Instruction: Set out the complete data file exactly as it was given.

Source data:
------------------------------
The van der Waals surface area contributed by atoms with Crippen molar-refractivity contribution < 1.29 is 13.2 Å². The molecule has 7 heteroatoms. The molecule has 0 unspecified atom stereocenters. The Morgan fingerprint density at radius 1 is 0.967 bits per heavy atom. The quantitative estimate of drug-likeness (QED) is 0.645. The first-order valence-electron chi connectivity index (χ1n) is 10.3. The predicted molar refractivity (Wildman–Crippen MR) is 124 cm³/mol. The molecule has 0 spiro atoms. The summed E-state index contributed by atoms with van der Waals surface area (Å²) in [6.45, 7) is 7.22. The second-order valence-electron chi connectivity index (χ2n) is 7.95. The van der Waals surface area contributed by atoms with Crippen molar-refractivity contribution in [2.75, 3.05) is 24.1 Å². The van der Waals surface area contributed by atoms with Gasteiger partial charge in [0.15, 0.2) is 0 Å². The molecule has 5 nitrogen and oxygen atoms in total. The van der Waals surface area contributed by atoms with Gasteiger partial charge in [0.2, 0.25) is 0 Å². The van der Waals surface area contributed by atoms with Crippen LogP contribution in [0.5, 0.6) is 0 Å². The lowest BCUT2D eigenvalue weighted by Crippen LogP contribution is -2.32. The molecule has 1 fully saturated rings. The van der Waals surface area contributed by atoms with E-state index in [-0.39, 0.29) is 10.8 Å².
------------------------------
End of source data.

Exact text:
The van der Waals surface area contributed by atoms with Crippen molar-refractivity contribution < 1.29 is 13.2 Å². The molecule has 7 heteroatoms. The molecule has 0 unspecified atom stereocenters. The Morgan fingerprint density at radius 1 is 0.967 bits per heavy atom. The quantitative estimate of drug-likeness (QED) is 0.645. The first-order valence-electron chi connectivity index (χ1n) is 10.3. The predicted molar refractivity (Wildman–Crippen MR) is 124 cm³/mol. The molecule has 0 spiro atoms. The summed E-state index contributed by atoms with van der Waals surface area (Å²) in [6.45, 7) is 7.22. The second-order valence-electron chi connectivity index (χ2n) is 7.95. The van der Waals surface area contributed by atoms with Crippen molar-refractivity contribution in [2.75, 3.05) is 24.1 Å². The van der Waals surface area contributed by atoms with Gasteiger partial charge in [0.15, 0.2) is 0 Å². The molecule has 5 nitrogen and oxygen atoms in total. The van der Waals surface area contributed by atoms with Gasteiger partial charge in [0.2, 0.25) is 0 Å². The van der Waals surface area contributed by atoms with Crippen LogP contribution in [0.5, 0.6) is 0 Å². The lowest BCUT2D eigenvalue weighted by Crippen LogP contribution is -2.32. The molecule has 1 fully saturated rings. The van der Waals surface area contributed by atoms with E-state index in [-0.39, 0.29) is 10.8 Å².